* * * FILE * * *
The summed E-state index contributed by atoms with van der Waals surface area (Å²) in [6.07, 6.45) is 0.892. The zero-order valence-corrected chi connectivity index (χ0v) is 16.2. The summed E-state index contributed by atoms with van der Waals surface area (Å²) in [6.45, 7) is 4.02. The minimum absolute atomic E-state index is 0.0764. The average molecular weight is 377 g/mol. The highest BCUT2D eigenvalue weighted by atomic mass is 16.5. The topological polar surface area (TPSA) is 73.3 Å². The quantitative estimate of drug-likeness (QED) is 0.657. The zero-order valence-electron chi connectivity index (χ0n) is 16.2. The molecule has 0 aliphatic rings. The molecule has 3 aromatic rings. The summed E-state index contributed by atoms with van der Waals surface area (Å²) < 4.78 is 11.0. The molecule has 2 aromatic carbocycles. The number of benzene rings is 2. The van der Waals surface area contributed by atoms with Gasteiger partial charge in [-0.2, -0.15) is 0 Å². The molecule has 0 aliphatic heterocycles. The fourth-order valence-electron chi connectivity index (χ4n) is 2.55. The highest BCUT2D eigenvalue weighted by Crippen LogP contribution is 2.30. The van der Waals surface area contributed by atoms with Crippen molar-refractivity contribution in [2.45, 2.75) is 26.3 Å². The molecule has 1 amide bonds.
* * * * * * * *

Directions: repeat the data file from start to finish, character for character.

The summed E-state index contributed by atoms with van der Waals surface area (Å²) in [6.07, 6.45) is 0.892. The zero-order valence-corrected chi connectivity index (χ0v) is 16.2. The summed E-state index contributed by atoms with van der Waals surface area (Å²) in [6.45, 7) is 4.02. The minimum absolute atomic E-state index is 0.0764. The average molecular weight is 377 g/mol. The highest BCUT2D eigenvalue weighted by atomic mass is 16.5. The topological polar surface area (TPSA) is 73.3 Å². The quantitative estimate of drug-likeness (QED) is 0.657. The zero-order valence-electron chi connectivity index (χ0n) is 16.2. The molecule has 0 aliphatic rings. The molecule has 3 aromatic rings. The summed E-state index contributed by atoms with van der Waals surface area (Å²) < 4.78 is 11.0. The molecule has 2 aromatic carbocycles. The number of benzene rings is 2. The van der Waals surface area contributed by atoms with Gasteiger partial charge in [-0.2, -0.15) is 0 Å². The molecule has 0 aliphatic heterocycles. The fourth-order valence-electron chi connectivity index (χ4n) is 2.55. The highest BCUT2D eigenvalue weighted by Crippen LogP contribution is 2.30. The van der Waals surface area contributed by atoms with Crippen molar-refractivity contribution in [2.45, 2.75) is 26.3 Å². The molecule has 1 amide bonds.